By Angela Ciagne, Finance Consultant
Could an IPO be in your company’s future?
IPOs require significant preparation from finance departments. Most IPO advisors recommend 1-2 years of preparation, and yet some companies attempt to execute readiness-type activities at the same time as the IPO process.
To get your finance team started, consider these top best practices:
- Ensure your processes and systems can support the rigors of public company reporting. Being a public company requires increased financial reporting. Assess whether your financial close and reporting process is consistent, repeatable, and sustainable, and look for opportunities to improve the process and reduce the risk of errors or inconsistencies. You may discover you need a longer-term solution such as new reporting systems or software, but you may also find more immediate ways to create efficiencies. For example, can similar data used in multiple disclosures be obtained from a single source? Would adding or enhancing account or report reconciliations help detect errors? Could Excel schedule preparation be streamlined by utilizing an untapped Excel function?
- Examine the impact of adopting public company reporting requirements. In filing public company financial statements, most organizations need to analyze the accounting and disclosure impact of segment reporting and earnings per share requirements. Other accounting considerations may be required depending on your company’s current debt and equity structure or if you have made past elections to adopt private company accounting standards. Additionally, if your company has made recent acquisitions, you also may have additional required SEC disclosures of the acquired company’s pre-acquisition financials. Early and open dialogue with your auditors is key to successfully completing the public company audit and preparing financial statements that withstand the scrutiny of the SEC.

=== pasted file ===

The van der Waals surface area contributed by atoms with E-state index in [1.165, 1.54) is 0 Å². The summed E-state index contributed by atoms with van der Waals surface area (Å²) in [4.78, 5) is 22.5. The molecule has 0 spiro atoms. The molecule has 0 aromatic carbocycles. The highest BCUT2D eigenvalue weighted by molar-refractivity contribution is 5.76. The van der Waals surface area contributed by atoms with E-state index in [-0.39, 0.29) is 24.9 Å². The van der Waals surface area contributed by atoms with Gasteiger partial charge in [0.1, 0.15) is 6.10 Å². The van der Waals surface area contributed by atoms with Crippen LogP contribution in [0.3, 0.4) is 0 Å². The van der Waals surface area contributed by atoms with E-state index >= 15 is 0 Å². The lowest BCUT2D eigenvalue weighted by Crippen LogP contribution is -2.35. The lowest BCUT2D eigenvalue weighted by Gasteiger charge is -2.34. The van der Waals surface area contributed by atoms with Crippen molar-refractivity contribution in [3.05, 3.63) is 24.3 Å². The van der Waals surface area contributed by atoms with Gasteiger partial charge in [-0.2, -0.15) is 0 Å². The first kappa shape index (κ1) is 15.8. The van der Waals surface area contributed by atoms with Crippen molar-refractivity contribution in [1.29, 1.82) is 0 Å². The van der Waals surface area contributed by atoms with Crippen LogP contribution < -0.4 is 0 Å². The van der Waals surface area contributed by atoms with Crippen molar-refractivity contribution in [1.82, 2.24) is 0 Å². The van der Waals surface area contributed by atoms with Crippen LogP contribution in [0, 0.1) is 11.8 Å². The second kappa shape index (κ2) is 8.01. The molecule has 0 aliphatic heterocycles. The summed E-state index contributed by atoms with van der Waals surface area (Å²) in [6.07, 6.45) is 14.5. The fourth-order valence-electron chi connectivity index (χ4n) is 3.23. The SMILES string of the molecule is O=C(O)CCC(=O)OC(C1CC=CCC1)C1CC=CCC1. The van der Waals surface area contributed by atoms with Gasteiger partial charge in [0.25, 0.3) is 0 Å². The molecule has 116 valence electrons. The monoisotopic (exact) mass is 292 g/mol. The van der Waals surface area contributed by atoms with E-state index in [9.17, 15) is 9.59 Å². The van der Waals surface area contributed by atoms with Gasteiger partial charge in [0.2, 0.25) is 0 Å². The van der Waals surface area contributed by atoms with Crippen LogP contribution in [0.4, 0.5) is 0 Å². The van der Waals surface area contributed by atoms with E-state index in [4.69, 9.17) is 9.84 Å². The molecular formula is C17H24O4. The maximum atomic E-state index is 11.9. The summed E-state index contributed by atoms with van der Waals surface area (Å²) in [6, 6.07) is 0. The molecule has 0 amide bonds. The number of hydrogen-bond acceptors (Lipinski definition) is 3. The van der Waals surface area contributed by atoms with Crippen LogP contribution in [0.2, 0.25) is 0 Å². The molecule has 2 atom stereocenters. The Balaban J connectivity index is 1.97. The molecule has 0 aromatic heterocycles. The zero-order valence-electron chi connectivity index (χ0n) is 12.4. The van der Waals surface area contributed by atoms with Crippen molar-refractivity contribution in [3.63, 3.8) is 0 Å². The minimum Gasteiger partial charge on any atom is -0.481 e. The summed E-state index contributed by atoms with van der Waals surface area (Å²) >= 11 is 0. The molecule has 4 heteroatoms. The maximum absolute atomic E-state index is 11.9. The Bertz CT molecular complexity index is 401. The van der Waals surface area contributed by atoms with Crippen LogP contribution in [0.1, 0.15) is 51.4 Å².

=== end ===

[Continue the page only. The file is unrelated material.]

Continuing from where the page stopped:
- Be prepared for additional audit procedures, including on prior year(s) audited financials. Public company financial statements require audits performed under Public Company Accounting Oversight Board (PCAOB) standards, which tend to be more stringent than private company standards. In many instances, audit materiality levels for public companies are lower than materiality for private companies. These two factors usually result in two things: a) an increase in audit procedures and requests in the first full year subject to a PCAOB audit and b) your auditors will likely need to perform additional procedures on prior years. If the timing of your IPO requires quarterly financial information, your auditors will need to review current and prior year quarterly financial information to include in the initial filing.
- Look beyond the IPO process to the compliance requirements associated with being public. You typically have a team of advisors (underwriters, attorneys, accounting professionals, and other experts) to help navigate the IPO process, as well as assist with filing and reporting requirements. However, post-IPO, most new issuers need to hire or find additional resources to support ongoing compliance requirements, including SEC counsel, external financial reporting expertise, internal audit, and investor relations. It’s important to find the right people to work with your team. While your finance department may not be responsible for hiring or outsourcing all of these roles, they will interact with each one on a regular basis.
Going public is an exciting venture for organizations with the potential to accelerate growth, capital, and exposure. If you have questions about the IPO process or need guidance along the way, contact Salo. We’re happy to help your team navigate the journey of going public.